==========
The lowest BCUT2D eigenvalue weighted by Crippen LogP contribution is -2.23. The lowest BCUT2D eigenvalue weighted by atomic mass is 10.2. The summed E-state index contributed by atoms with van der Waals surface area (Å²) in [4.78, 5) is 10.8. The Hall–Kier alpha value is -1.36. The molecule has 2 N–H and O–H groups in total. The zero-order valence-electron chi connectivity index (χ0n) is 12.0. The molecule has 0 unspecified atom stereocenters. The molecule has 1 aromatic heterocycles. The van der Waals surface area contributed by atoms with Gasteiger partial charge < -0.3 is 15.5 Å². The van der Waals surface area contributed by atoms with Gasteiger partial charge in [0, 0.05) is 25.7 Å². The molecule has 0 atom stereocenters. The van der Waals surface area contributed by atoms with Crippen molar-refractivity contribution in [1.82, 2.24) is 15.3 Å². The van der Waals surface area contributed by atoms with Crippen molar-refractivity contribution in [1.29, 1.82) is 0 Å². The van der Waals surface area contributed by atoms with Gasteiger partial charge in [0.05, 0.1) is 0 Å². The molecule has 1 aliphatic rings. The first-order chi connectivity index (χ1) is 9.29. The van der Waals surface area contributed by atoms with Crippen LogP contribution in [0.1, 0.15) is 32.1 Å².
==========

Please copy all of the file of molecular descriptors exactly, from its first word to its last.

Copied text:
The lowest BCUT2D eigenvalue weighted by Crippen LogP contribution is -2.23. The lowest BCUT2D eigenvalue weighted by atomic mass is 10.2. The summed E-state index contributed by atoms with van der Waals surface area (Å²) in [4.78, 5) is 10.8. The Hall–Kier alpha value is -1.36. The molecule has 2 N–H and O–H groups in total. The zero-order valence-electron chi connectivity index (χ0n) is 12.0. The molecule has 0 unspecified atom stereocenters. The molecule has 1 aromatic heterocycles. The van der Waals surface area contributed by atoms with Gasteiger partial charge < -0.3 is 15.5 Å². The van der Waals surface area contributed by atoms with Gasteiger partial charge in [0, 0.05) is 25.7 Å². The molecule has 0 atom stereocenters. The van der Waals surface area contributed by atoms with Crippen molar-refractivity contribution in [1.82, 2.24) is 15.3 Å². The van der Waals surface area contributed by atoms with Crippen molar-refractivity contribution in [1.29, 1.82) is 0 Å². The van der Waals surface area contributed by atoms with Gasteiger partial charge in [0.05, 0.1) is 0 Å². The molecule has 1 aliphatic rings. The first-order chi connectivity index (χ1) is 9.29. The van der Waals surface area contributed by atoms with Crippen LogP contribution in [0.1, 0.15) is 32.1 Å².